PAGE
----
The photograph in the OP is by R. J. C. Atkinson, January 1958 and its caption is:
STONEHENGE, Wiltshire. Re-erection of Trilithon lintel 158 by the 60 ton 'Brabazon Crane', the larger of two cranes used to lift stones. The lintel is being lowered and man-handled into its final resting position on upright stones 57 and 58
While Stonehenge definitely existed before 1954, with photographs going back to the 1867, it has not been simply left to the forces of nature over the past couple centuries, but instead has been subjected to further human activity such as stabilization and restoration efforts.
See RESEARCH REPORT SERIES no. 06-2014
STONEHENGE WORLD HERITAGE SITE
‘RESTORING’ STONEHENGE 1881-1939 for historical photographs and an explanations of modern changes to the site in that period of time and later.
Numerous references, such as Stonehenge by Malone and Barnard confirm that:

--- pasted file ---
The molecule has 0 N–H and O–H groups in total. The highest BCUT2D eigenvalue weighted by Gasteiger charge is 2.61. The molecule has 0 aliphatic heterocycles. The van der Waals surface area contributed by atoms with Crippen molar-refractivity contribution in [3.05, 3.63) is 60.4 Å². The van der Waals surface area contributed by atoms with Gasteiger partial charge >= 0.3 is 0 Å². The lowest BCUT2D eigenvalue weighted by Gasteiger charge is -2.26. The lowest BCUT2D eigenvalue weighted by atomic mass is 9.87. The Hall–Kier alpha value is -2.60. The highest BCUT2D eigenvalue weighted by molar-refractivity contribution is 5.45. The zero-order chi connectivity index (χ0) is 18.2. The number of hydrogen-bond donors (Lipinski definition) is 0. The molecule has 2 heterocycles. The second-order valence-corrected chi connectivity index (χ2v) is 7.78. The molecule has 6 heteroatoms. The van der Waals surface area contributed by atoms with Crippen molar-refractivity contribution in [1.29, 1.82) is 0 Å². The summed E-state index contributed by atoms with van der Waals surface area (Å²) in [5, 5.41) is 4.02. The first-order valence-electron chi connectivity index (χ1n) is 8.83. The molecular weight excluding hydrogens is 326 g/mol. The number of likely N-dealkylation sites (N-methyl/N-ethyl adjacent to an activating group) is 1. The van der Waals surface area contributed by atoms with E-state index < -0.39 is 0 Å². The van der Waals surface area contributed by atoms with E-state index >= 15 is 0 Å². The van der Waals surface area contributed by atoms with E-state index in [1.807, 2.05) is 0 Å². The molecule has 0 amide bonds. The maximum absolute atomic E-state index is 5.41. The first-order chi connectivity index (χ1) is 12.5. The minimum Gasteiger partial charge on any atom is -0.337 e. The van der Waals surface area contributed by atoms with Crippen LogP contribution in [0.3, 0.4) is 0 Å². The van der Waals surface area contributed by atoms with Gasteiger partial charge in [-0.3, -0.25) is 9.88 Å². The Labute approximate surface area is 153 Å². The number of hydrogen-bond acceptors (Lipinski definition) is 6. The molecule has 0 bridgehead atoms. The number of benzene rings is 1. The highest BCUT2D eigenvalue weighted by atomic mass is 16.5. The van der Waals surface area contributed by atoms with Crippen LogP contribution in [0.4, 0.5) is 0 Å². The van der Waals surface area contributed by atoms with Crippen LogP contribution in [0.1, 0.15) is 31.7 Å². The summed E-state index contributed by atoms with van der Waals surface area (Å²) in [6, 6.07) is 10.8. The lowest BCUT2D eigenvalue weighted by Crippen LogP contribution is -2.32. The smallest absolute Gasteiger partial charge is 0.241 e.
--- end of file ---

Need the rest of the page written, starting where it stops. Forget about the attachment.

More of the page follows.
In 1958 a 60-ton mobile crane was used to restore the stones that had fallen in 1797 and 1900
And according to the New Scientist article Concrete evidence:
virtually every stone was re-erected, straightened or embedded in concrete between 1901 and 1964...
...The first restoration project took place in 1901. A leaning stone was straightened and set in concrete, to prevent it falling.
More drastic renovations were carried out in the 1920s. Under the direction of Colonel William Hawley, a member of the Stonehenge Society, six stones were moved and re-erected.
Cranes were used to reposition three more stones in 1958. One giant fallen lintel, or cross stone, was replaced. Then in 1964, four stones were repositioned to prevent them falling.
The 1920s ‘restoration’ was the most “vigorous”, says Christopher Chippindale of the Cambridge University Museum of Archaeology and Anthropology. “The work in the 1920s under Colonel William Crawley is a sad story,”
For early descriptions of Stonehenge, see the 1740 Stonehenge: A Temple Restor'd to the British Druids and the 1747 Choir Gaure, Vulgarly Called Stonehenge, on Salisbury Plain. Unfortunately Google Books omits many of the drawings in these books, but the 1747 is considered the earliest quantitatively accurate description.
Between pages 32 and 33 of the 1740 book, there is a drawing of Stonehenge dated August 1722, showing that it was reasonably similar then as now.
Stonehenge as photographed in 1867 (see second link in answer above):